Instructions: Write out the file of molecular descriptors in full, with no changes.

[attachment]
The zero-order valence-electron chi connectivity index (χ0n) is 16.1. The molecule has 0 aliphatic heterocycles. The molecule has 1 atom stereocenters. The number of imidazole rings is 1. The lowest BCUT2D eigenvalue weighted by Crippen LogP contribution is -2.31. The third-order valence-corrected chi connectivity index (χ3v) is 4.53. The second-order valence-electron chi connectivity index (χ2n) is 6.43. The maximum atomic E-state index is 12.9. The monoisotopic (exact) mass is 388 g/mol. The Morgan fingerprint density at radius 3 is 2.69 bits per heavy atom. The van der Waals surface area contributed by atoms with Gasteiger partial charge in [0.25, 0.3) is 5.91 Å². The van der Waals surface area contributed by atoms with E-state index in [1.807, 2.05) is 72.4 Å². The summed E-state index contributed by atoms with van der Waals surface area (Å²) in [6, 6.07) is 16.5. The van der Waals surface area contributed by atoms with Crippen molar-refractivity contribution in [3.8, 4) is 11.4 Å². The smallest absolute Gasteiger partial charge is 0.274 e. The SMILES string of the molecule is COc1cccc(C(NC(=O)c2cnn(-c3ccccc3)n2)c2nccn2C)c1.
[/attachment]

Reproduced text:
The zero-order valence-electron chi connectivity index (χ0n) is 16.1. The molecule has 0 aliphatic heterocycles. The molecule has 1 atom stereocenters. The number of imidazole rings is 1. The lowest BCUT2D eigenvalue weighted by Crippen LogP contribution is -2.31. The third-order valence-corrected chi connectivity index (χ3v) is 4.53. The second-order valence-electron chi connectivity index (χ2n) is 6.43. The maximum atomic E-state index is 12.9. The monoisotopic (exact) mass is 388 g/mol. The Morgan fingerprint density at radius 3 is 2.69 bits per heavy atom. The van der Waals surface area contributed by atoms with Gasteiger partial charge in [0.25, 0.3) is 5.91 Å². The van der Waals surface area contributed by atoms with E-state index in [1.807, 2.05) is 72.4 Å². The summed E-state index contributed by atoms with van der Waals surface area (Å²) in [6, 6.07) is 16.5. The van der Waals surface area contributed by atoms with Crippen molar-refractivity contribution in [3.8, 4) is 11.4 Å². The smallest absolute Gasteiger partial charge is 0.274 e. The SMILES string of the molecule is COc1cccc(C(NC(=O)c2cnn(-c3ccccc3)n2)c2nccn2C)c1.